Voting materials arrive Tuesday at the Citywide Senior Center in Central Square. (Photo: Marc Levy)

Voters approved three ballot questions Tuesday dealing with the city charter, according to a preliminary vote count by election commissioners.

The biggest change adds a power to the council: giving the City Council veto power of appointments to boards and commissions, which councillors say can make the bodies more inclusive and representative of voices throughout the city. Most discontent has been targeted over the past couple of years at the Board of Zoning Appeal and Planning Board, which have constrained some housing development.

The charter, which gives Cambridge a “Plan E” form of government with a city manager and a relatively weak city council and mayor, hasn’t been updated since adoption 80 years ago. The passage of these questions means the next council will have new powers to confirm all board and commission appointments made by the city manager and must undertake a more sweeping review of the charter for potential changes. They are also required to do annual reviews of the city manager.

The votes, according to election commissioners, were:

  • 13,622 in favor of approving the city manager’s appointments and 6,093 opposed (69 percent to 31 percent)
  • 15,640 in favor of establishing a process for an annual review of the city manager’s performance and 4,181 opposed (79 percent to 21 percent)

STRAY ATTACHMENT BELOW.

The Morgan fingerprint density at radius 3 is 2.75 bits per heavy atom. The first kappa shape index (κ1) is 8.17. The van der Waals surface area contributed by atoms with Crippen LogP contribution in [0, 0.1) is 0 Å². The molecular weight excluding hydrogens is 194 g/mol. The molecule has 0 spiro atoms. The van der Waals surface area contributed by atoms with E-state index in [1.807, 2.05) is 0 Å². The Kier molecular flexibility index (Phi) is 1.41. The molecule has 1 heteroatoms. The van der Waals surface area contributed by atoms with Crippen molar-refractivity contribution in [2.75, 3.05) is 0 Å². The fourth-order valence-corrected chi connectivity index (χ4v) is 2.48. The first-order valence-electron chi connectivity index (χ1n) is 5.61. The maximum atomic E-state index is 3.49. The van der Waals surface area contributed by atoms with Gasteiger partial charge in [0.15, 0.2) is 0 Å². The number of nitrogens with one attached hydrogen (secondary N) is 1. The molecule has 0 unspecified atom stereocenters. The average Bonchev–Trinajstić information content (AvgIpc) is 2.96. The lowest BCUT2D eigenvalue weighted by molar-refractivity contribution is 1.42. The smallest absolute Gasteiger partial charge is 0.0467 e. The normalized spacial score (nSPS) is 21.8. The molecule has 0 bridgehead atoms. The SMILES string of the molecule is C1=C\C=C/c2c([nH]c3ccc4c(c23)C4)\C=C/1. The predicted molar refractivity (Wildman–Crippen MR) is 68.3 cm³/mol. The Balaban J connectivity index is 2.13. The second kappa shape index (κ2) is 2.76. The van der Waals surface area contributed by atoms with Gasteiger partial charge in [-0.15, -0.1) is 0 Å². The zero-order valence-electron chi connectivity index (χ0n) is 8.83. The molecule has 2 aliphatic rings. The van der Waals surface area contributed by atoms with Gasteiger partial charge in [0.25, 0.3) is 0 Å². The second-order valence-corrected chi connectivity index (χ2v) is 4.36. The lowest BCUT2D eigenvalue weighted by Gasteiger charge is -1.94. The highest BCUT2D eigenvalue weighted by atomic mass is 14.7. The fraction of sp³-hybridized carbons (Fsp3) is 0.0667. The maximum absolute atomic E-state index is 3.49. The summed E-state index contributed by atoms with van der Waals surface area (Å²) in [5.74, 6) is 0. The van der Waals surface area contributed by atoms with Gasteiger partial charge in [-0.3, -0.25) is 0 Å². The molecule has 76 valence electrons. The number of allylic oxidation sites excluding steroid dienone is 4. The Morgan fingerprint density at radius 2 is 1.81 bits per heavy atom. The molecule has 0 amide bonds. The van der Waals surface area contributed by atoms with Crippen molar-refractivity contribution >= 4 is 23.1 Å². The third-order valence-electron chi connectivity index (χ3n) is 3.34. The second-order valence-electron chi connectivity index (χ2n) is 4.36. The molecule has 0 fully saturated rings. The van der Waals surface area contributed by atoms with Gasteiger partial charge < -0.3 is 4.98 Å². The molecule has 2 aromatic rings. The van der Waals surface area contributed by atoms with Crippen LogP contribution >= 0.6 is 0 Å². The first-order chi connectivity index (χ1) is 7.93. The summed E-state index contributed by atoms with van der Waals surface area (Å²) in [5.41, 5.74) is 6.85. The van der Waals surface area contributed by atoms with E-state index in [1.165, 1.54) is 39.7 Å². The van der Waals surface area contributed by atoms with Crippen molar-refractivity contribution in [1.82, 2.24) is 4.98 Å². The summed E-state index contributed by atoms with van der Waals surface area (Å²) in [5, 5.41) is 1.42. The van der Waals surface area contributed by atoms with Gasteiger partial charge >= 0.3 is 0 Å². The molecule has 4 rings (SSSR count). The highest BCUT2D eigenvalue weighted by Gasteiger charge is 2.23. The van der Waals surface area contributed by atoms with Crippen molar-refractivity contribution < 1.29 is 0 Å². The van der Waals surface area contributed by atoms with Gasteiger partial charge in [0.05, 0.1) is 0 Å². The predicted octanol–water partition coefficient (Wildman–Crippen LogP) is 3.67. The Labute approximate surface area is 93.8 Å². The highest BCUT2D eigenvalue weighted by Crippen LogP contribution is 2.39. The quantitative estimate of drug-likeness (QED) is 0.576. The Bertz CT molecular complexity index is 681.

• 14,435 in favor of having a charter review process every 10 years, starting with next year, and 5,075 opposed (74 percent to 26 percent)

Election commissioners announced ballot questions totals before City Council or School Committee results, with commissioner Charles Marquardt saying it made sense to get the simpler issues out of the way first. Commissioners expected a long night of tabulations, with double the number of tapes coming in from precincts; twice the number of machines were used to handle an election with three ballots – for City Council, School Committee and the ballot questions.

The announcement came at around 11:55 p.m. Tuesday, Election Commission chair Larry Ward thought they might have tho meet until around 2:30 a.m. Wednesday to handle council and committee results before reconvening at 9:30 a.m. Wednesday back at the senior center.

The votes formalize councillors’ existing rights to explore charter changes and review the manager’s performance. But they expand councillors’ powers around manager appointments, which in the past were limited to appointments to the Housing Authority and Redevelopment Authority,

Appointment may now be approved or rejected by a majority of the full council before 60 days. An appointment or reappointment takes effect if the council fails to act within that time.

City Manager Louis A. DePasquale said he hadn’t had much chance to think about how the new approval powers would change how he works with the council. But “they sent a strong message that we need to be as diverse as possible,” DePasquale said. “And I agree with them.”

That work is already underway, DePasquale said.

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